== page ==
1. <Assembly: WebResource("MyVBClassLibrary.Cancel.gif", "img/gif")>
  2. <Assembly: WebResource("MyVBClassLibrary.Save.gif", "img/gif")>



Note that you will need a "using" or "Import" directive for System.Web.UI, which is where WebResourceAttribute is.



Step 4: Add reference to our class libraries

Once our class libraries are completed and compile, it’s time to add them to our Web project using the add reference dialog and adding a reference to both class libraries.

image image

Step 5: Using the Web resource

Finally, all that is left to do is to used these embedded images. This is done using the ClientScriptManager.GetWebResourceUrl method like this: This method take two parameters: the type of the resource and the fully qualified name of the resource in the assembly. It will return the URL reference to a resource in the assembly. Therefore, to use our embedded image, all we have to do is to set the ImageUrl property to the desired Web resource.

  1. Image1.ImageUrl = Page.ClientScript.GetWebResourceUrl(typeof(MyCSharpClassLibrary.Class1), "MyCSharpClassLibrary.Resources.Images.Edit.gif");
  2. Image2.ImageUrl = Page.ClientScript.GetWebResourceUrl(typeof(MyVBClassLibrary.Class1), "MyVBClassLibrary.Save.gif");








A good example would be in a GridView like this:

image image

This is done by using ImageButton controls in a TemplateField for the edit, update, delete and cancel operations.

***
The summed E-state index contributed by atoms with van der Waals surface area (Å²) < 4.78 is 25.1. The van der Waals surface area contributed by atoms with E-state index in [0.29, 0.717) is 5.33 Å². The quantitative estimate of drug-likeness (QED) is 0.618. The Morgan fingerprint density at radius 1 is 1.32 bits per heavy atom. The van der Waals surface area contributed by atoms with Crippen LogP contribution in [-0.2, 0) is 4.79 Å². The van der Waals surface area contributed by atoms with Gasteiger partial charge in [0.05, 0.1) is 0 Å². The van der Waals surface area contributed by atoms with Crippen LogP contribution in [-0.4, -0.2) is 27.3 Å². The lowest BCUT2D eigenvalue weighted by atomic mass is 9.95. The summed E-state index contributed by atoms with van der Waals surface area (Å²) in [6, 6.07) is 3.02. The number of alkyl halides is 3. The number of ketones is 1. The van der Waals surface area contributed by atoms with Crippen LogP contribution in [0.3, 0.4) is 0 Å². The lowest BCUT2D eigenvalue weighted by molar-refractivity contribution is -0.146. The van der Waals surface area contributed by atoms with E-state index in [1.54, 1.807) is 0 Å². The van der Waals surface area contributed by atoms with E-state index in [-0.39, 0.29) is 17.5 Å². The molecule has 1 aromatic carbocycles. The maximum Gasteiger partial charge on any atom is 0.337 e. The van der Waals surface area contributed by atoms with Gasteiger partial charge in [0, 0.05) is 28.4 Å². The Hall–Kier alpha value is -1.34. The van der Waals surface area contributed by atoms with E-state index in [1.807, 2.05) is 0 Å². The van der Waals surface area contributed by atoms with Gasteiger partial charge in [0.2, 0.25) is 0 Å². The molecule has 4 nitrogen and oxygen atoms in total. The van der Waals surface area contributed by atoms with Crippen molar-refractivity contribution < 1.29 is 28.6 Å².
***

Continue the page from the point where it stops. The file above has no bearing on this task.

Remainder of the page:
1. <asp:TemplateField>
  2. <ItemTemplate>
  3. <asp:ImageButton ID="btnEdit" runat="server" ImageUrl='<%# (GetEditImageUrl()) %>'
  4. CommandName="Edit" />
  5. <asp:ImageButton ID="btnDelete" runat="server" ImageUrl='<%# (GetDeleteImageUrl()) %>'
  6. CommandName="Delete" />
  7. </ItemTemplate>
  8. <EditItemTemplate>
  9. <asp:ImageButton ID="btnUpdate" runat="server" ImageUrl='<%# (GetUpdateImageUrl()) %>'
  10. CommandName="Update" />
  11. <asp:ImageButton ID="btnCancel" runat="server" ImageUrl='<%# (GetCancelImageUrl()) %>'
  12. CommandName="Cancel" />
  13. </EditItemTemplate>
  14. </asp:TemplateField>








If you notice, I bind the ImageUrl property to simple method that return the assembly resource URL.
  1. public string GetDeleteImageUrl()
  2. {
  3. return Page.ClientScript.GetWebResourceUrl(typeof(MyCSharpClassLibrary.Class1), "MyCSharpClassLibrary.Resources.Images.Delete.gif");
  4. }
  5. public string GetEditImageUrl()
  6. {
  7. return Page.ClientScript.GetWebResourceUrl(typeof(MyCSharpClassLibrary.Class1), "MyCSharpClassLibrary.Resources.Images.Edit.gif");
  8. }
  9. public string GetCancelImageUrl()
  10. {
  11. return Page.ClientScript.GetWebResourceUrl(typeof(MyVBClassLibrary.Class1), "MyVBClassLibrary.Cancel.gif");
  12. }